Every tribe is different in their beliefs. This said, however, there are some things that are common to most.
Most did or do believe in Shamanism. However, this should not be confused with a religion, because it is a spirituality, not a religion. Spirituality and religion are not the same thing. Being in a religion is helpful in shamanism, because it often implies spirituality as well, but it is certainly not required. The author has taught shamanism to many people of different faiths, from Christian to Hindu, from Buddhist to Wiccan. As put by the late Modoc Chief and Shaman, Edison Chiloquin, “The Shaman is the healer of the tribe. He is also the spiritual leader. Usually, he isn’t a religious figure.”
Most are mono-theistic. This means that they believe in one ultimate creator, often referred to as the Grandfather. For the Cherokees, this figure was most often symbolized as the sun. The term “grandfather” denotes a position of respect, rather than one of gender. At the same time, they believe that the Earth is a living entity and that we should work with it, rather than taking advantage of it. The earth mother provides us with everything we need to live, survive, and to be happy. We also believe that there are spirits all around us. In this, we are not any different than Christians or Muslims or whatever, who believe in angels, but a single creator. This is something that is commonly misunderstood by many religions, especially by those who have a hard time actually learning about other religions with an open mind.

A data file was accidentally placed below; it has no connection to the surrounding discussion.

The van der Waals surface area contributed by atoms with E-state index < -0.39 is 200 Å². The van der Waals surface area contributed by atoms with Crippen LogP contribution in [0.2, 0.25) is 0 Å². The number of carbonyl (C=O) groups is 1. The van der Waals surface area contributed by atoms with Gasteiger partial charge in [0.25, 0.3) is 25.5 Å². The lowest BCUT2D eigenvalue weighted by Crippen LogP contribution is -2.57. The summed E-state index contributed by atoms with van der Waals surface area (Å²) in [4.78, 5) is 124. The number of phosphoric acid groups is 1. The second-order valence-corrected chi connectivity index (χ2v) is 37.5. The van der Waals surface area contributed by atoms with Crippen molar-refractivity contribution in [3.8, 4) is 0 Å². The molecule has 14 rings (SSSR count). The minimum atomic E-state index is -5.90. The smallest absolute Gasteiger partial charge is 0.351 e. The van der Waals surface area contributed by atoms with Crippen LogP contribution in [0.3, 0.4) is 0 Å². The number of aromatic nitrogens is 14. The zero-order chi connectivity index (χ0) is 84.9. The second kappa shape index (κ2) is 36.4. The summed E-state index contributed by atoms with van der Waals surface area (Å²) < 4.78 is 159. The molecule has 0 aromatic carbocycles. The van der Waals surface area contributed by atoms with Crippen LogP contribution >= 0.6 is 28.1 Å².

Most believe that people are all in an ongoing journey on a balance of good and bad. The goal is to do good and to help others. But people are also all flawed, and they sometimes do things selfishly. What is happening to them is a direct result of which way the balance tips. A person who is mostly selfish will pay the price for that. A person who mostly does good will receive what is due. It may not be immediate, but it will happen. This belief was strongly taught by Chief Chiloquin.
It can be said that most believe that nature itself holds the key to many answers. People can learn from, be healed by, can find food to eat, can find shelter, if we simply observe nature. Too few people do this, and the result is obvious.
While different tribes feel differently, and believe differently, the native American as a whole, tends to value honestly, loyalty, and love. Many are or were fierce warriors, but even they prefer peace to conflict. They know that there are times when war is necessary, but are love abiding people as a whole. Many other people share these ideals, and see this as a good and healthy thing.